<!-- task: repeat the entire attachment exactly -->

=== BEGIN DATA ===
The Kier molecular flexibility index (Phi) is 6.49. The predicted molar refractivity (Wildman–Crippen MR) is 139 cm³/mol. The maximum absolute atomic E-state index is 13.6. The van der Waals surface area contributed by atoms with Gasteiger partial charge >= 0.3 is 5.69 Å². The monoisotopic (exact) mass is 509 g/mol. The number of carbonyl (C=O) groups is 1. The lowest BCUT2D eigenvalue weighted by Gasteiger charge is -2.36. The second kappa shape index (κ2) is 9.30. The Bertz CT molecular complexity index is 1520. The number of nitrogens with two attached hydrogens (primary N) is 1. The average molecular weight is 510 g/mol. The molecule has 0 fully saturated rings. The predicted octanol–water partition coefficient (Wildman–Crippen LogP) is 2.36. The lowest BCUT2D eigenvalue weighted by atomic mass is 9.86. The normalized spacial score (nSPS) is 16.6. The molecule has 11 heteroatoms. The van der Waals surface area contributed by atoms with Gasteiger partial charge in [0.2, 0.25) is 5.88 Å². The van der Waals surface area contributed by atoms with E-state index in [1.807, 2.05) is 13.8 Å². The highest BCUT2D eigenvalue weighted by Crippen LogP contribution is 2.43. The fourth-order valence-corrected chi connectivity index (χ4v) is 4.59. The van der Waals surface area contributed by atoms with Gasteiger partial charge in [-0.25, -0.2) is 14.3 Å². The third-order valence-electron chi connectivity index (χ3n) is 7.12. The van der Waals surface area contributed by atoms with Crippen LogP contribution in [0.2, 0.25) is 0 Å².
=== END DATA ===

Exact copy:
The Kier molecular flexibility index (Phi) is 6.49. The predicted molar refractivity (Wildman–Crippen MR) is 139 cm³/mol. The maximum absolute atomic E-state index is 13.6. The van der Waals surface area contributed by atoms with Gasteiger partial charge >= 0.3 is 5.69 Å². The monoisotopic (exact) mass is 509 g/mol. The number of carbonyl (C=O) groups is 1. The lowest BCUT2D eigenvalue weighted by Gasteiger charge is -2.36. The second kappa shape index (κ2) is 9.30. The Bertz CT molecular complexity index is 1520. The number of nitrogens with two attached hydrogens (primary N) is 1. The average molecular weight is 510 g/mol. The molecule has 0 fully saturated rings. The predicted octanol–water partition coefficient (Wildman–Crippen LogP) is 2.36. The lowest BCUT2D eigenvalue weighted by atomic mass is 9.86. The normalized spacial score (nSPS) is 16.6. The molecule has 11 heteroatoms. The van der Waals surface area contributed by atoms with Gasteiger partial charge in [0.2, 0.25) is 5.88 Å². The van der Waals surface area contributed by atoms with E-state index in [1.807, 2.05) is 13.8 Å². The highest BCUT2D eigenvalue weighted by Crippen LogP contribution is 2.43. The fourth-order valence-corrected chi connectivity index (χ4v) is 4.59. The van der Waals surface area contributed by atoms with Gasteiger partial charge in [-0.25, -0.2) is 14.3 Å². The third-order valence-electron chi connectivity index (χ3n) is 7.12. The van der Waals surface area contributed by atoms with Crippen LogP contribution in [0.2, 0.25) is 0 Å².